As a side note, around 20 years ago i found 2 TS 1000's at a thrift shop near Seattle for $2 each. The keyboard connector ribbons were snapped in half at the middle of the loop. Since there was no tech support or other help available, they wound up in the trash. I have always wondered if there was a way to repair those ribbon cables and why a company would use that weak design.
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Sinclair’s objective was to manufacture the cheapest practical home computer. Hence the minimum number of chips (four or five depending on which RAM chips were the cheapest available at the time) and the membrane keyboard. These were some of the earliest types of membrane keyboards and hence the long term life of them were not known.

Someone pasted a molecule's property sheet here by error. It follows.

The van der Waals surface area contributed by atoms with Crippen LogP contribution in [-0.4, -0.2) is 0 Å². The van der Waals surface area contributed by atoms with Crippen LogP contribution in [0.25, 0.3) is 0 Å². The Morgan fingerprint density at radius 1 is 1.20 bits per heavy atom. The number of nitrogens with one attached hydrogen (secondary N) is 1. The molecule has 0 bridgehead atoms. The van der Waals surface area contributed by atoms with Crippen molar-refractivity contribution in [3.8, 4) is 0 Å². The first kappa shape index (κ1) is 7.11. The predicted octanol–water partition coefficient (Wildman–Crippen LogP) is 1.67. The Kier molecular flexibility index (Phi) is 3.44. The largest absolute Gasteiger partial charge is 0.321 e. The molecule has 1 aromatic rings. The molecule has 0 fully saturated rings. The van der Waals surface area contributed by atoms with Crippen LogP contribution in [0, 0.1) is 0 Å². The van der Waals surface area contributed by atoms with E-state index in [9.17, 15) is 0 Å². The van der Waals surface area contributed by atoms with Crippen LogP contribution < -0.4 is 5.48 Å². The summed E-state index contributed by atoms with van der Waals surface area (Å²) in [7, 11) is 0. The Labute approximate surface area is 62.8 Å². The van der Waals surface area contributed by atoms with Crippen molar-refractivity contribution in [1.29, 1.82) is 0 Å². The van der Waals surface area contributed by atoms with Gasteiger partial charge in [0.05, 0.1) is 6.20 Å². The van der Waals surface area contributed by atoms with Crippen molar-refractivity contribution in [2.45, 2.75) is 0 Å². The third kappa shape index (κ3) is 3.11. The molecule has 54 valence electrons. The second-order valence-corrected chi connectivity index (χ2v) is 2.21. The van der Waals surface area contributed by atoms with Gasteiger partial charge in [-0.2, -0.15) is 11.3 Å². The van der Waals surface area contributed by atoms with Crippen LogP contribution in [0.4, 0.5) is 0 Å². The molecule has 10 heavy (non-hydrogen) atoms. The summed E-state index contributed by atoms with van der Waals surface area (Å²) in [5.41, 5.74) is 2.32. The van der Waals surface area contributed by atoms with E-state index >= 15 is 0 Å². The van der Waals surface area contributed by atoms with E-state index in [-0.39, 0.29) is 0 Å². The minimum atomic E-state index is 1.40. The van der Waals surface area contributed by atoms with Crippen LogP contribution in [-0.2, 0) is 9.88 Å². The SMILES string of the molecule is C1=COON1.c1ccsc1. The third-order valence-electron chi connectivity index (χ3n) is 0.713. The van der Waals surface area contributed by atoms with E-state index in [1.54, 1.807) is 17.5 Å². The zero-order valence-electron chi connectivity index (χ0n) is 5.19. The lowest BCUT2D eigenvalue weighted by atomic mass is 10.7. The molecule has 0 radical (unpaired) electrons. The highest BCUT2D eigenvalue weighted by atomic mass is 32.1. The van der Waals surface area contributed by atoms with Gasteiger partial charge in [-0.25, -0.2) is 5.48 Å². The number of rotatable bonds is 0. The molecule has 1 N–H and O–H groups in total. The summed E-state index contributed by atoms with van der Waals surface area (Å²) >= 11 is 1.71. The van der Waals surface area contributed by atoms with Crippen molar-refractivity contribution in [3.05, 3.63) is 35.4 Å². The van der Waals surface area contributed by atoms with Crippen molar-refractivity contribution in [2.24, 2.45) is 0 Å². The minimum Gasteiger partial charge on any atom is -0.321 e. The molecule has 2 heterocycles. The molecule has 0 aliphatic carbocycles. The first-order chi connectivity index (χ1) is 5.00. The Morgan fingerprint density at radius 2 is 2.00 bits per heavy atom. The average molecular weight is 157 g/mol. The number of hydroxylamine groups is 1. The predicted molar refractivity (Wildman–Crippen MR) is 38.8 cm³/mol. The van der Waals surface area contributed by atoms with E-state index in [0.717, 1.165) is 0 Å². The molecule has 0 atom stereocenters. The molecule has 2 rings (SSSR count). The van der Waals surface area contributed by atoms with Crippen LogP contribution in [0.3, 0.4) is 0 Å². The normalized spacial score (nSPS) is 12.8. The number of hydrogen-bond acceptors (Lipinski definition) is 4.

Also it may not have been known at the time, that the heat from the circuitry contributed to the plastic of the membrane going brittle.
It’s never been practical to repair the membrane tails. Apart from cutting off the bad section and then trying to get the clean cut section into the connector (or another connector mounted on wires rather than on the PCB).
Thankfully RWAP Software in arranging for new keyboard membranes to be manufactured, has helped bring countless machines back from the dead